June 14, 2006

Plans for Las Ramblas, the Las Vegas megaresort dream of actor George Clooney, have come to a halt. Announced to great fanfare in 2004, the property was to have featured 4,400 rooms and a host of Las Vegas-style amenities. A spokesperson for the project said the 25 acres acquired for the project were sold for $202 million to development company Edge Resorts, which owns the adjacent, upcoming W Las Vegas Hotel Casino Residences. The land will be used for an "entirely new project, a boutique destination with several hotels around a casino," according to a spokesperson for Edge Resorts.

New York City has announced the intention to integrate its three marketing entities, NYC & Company, NYC Big Events and NYC Marketing, into one organization. George A. Fertitta, previously chairman and founder of the branding, marketing and advertising agency Margeotes Fertitta Powell, will be chief executive of the new organization. NYC & Company, the city's convention and visitors bureau, will remain intact, though it will benefit from additional marketing support from Fertitta and the other organizations. "It's a very exciting undertaking," said a spokesperson for NYC & Company. "It's going to set a new model for how cities market themselves in the future."

Since the beginning of 2005, Radisson Hotels & Resorts has invested more than $500 million in renovation, enhancement and new construction projects at more than 100 properties in North America, making the average dollar investment per guest room $17,000. Executives at the brand and its parent company, Carlson Hotels Worldwide, said the investment was necessary in order for Radisson to bring its portfolio into alignment in key markets. Included in the $500 million was $45 million for the launch of a new bedding program; a $10 million renovation of the Radisson Hotel Martinique in New York City, which currently is in progress; and the $15 million renovation of the 545-room Radisson Plaza-Warwick Hotel in Philadelphia, expected to be completed by this fall.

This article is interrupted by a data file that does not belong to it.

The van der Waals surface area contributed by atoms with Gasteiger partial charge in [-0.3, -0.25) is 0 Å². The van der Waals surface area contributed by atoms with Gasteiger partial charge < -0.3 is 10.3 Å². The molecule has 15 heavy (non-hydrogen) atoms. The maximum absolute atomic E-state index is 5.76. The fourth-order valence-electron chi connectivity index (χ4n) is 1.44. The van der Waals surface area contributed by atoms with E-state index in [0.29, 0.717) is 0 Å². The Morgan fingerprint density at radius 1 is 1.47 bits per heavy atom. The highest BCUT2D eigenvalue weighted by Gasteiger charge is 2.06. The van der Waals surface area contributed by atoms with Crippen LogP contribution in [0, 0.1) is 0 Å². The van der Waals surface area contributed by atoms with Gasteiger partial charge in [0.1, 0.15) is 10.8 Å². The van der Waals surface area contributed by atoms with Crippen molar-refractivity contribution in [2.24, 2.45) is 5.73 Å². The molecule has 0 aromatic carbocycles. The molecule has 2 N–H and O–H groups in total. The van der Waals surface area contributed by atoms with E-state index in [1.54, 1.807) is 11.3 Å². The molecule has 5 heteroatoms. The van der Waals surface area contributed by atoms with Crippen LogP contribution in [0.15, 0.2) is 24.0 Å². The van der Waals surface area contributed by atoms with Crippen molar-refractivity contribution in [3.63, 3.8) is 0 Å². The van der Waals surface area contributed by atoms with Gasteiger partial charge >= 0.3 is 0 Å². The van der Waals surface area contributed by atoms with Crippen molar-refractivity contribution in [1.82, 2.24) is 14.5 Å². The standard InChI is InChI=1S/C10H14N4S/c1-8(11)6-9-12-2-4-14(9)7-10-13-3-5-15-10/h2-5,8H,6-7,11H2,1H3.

Accor, which in April sold 50 percent of its stake in Carlson Wagonlit Travel for $465 million, announced it has sold 16 percent of its share in Club Med and will use the proceeds of both sales to invest in its core business: hotels. The company, which currently has a portfolio of 470,000 rooms worldwide, plans to add another 200,000 rooms by 2010, with most of its expansion in new and emerging markets such as China, India and Morocco. Accor also plans to concentrate on strengthening its position in Italy and Spain.

Trump Entertainment Resorts announced on June 12 that it will build a casino in Diamondhead on the Mississippi Gulf Coast, which was ravaged by last year's Hurricane Katrina. The property will rise on a 404-acre parcel of land that the local county deemed a Special Use District-Waterfront Gaming District. This designation, under a new law passed following Katrina, allows casinos to be built within 800 feet of the shoreline. (Before Katrina, Mississippi casinos had to be on the water.) A press release stated that the property will be a "destination casino resort and hotel with condominiums and other amenities," but no further details were available at press time.

Marriott International will construct 1,000 hotel rooms and 216 residences to anchor L.A. Live, the $1 billion sports and entertainment district currently under construction downtown, according to LA Inc. The 876-room Los Angeles Marriott Marquis will include a ballroom with the capacity to seat 3,000 people and will serve as the headquarters hotel to the Los Angeles Convention Center. Above the Marquis will be the 124-room Ritz-Carlton Los Angeles, plus 216 luxury residences. The 54-story tower is expected to open in 2010.

A judge in the Philadelphia County Court of Common Pleas dismissed that city's lawsuit against 17 online travel companies, including Orbitz and Expedia, because the issue should have been handled by the tax review board, not the court. "This court is troubled by the fact that it does not appear that the city has ever performed an audit, provided notice or attempted to collect the tax from defendants, other than by filing the instant lawsuit," explained Judge Howland W. Abramson in an order and an opinion. The lawsuit had demanded that the online companies remit hotel occupancy taxes based on the profit they made. So far, no court has decided whether that profit is subject to the hotel tax.

The Massachusetts Convention Center Authority is suing the design team of the Boston Convention & Exposition Center for design flaws it claims has cost taxpayers tens of millions of dollars, including a leaky roof. The trial is expected to begin in Boston's Suffolk Superior Court on June 19. The MCCA would not comment on the case, and the two architectural firms named as defendants, HNTB and Rafael Vinoly Architects PC, declined to comment or did not return phone calls seeking comment.

On July 1, Fairmont Hotels & Resorts takes over management of the 209-room St. Andrews Bay Golf Resort & Spa in Scotland. The property, which has two 18-hole golf courses and 12 meeting rooms, will be reflagged this fall as the Fairmont St. Andrews Bay.